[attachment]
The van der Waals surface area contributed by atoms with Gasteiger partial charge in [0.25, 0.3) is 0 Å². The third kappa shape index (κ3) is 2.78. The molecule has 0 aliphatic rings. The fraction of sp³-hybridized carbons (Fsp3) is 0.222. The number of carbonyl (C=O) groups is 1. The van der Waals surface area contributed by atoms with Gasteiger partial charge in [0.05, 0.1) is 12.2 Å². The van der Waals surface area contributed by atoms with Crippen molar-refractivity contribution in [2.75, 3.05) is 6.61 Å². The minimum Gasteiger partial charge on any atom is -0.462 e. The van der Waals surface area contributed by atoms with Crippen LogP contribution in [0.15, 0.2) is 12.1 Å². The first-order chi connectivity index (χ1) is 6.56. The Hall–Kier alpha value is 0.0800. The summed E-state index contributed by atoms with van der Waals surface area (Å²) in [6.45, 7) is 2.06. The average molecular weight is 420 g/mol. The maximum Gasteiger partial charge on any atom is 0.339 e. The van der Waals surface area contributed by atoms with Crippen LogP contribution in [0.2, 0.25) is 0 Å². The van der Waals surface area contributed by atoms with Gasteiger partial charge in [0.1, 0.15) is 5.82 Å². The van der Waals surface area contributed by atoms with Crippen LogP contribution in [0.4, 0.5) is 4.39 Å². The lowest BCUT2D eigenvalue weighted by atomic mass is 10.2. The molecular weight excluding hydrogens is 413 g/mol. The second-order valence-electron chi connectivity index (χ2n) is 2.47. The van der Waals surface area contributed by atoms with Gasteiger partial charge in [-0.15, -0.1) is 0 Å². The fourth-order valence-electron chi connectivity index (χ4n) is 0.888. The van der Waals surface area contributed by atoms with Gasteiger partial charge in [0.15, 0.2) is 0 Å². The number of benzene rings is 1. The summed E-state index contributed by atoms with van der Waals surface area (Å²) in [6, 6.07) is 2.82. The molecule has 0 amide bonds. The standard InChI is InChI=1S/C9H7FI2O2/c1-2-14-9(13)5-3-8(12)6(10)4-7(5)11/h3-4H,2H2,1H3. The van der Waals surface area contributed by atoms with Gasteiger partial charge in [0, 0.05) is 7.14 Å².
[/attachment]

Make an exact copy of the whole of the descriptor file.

The van der Waals surface area contributed by atoms with Gasteiger partial charge in [0.25, 0.3) is 0 Å². The third kappa shape index (κ3) is 2.78. The molecule has 0 aliphatic rings. The fraction of sp³-hybridized carbons (Fsp3) is 0.222. The number of carbonyl (C=O) groups is 1. The van der Waals surface area contributed by atoms with Gasteiger partial charge in [0.05, 0.1) is 12.2 Å². The van der Waals surface area contributed by atoms with Crippen molar-refractivity contribution in [2.75, 3.05) is 6.61 Å². The minimum Gasteiger partial charge on any atom is -0.462 e. The van der Waals surface area contributed by atoms with Crippen LogP contribution in [0.15, 0.2) is 12.1 Å². The first-order chi connectivity index (χ1) is 6.56. The Hall–Kier alpha value is 0.0800. The summed E-state index contributed by atoms with van der Waals surface area (Å²) in [6.45, 7) is 2.06. The average molecular weight is 420 g/mol. The maximum Gasteiger partial charge on any atom is 0.339 e. The van der Waals surface area contributed by atoms with Crippen LogP contribution in [0.2, 0.25) is 0 Å². The van der Waals surface area contributed by atoms with Gasteiger partial charge in [0.1, 0.15) is 5.82 Å². The van der Waals surface area contributed by atoms with Crippen LogP contribution in [0.4, 0.5) is 4.39 Å². The lowest BCUT2D eigenvalue weighted by atomic mass is 10.2. The molecular weight excluding hydrogens is 413 g/mol. The second-order valence-electron chi connectivity index (χ2n) is 2.47. The van der Waals surface area contributed by atoms with Gasteiger partial charge in [-0.15, -0.1) is 0 Å². The fourth-order valence-electron chi connectivity index (χ4n) is 0.888. The van der Waals surface area contributed by atoms with Gasteiger partial charge in [0.15, 0.2) is 0 Å². The number of benzene rings is 1. The summed E-state index contributed by atoms with van der Waals surface area (Å²) in [6, 6.07) is 2.82. The molecule has 0 amide bonds. The standard InChI is InChI=1S/C9H7FI2O2/c1-2-14-9(13)5-3-8(12)6(10)4-7(5)11/h3-4H,2H2,1H3. The van der Waals surface area contributed by atoms with Gasteiger partial charge in [0, 0.05) is 7.14 Å².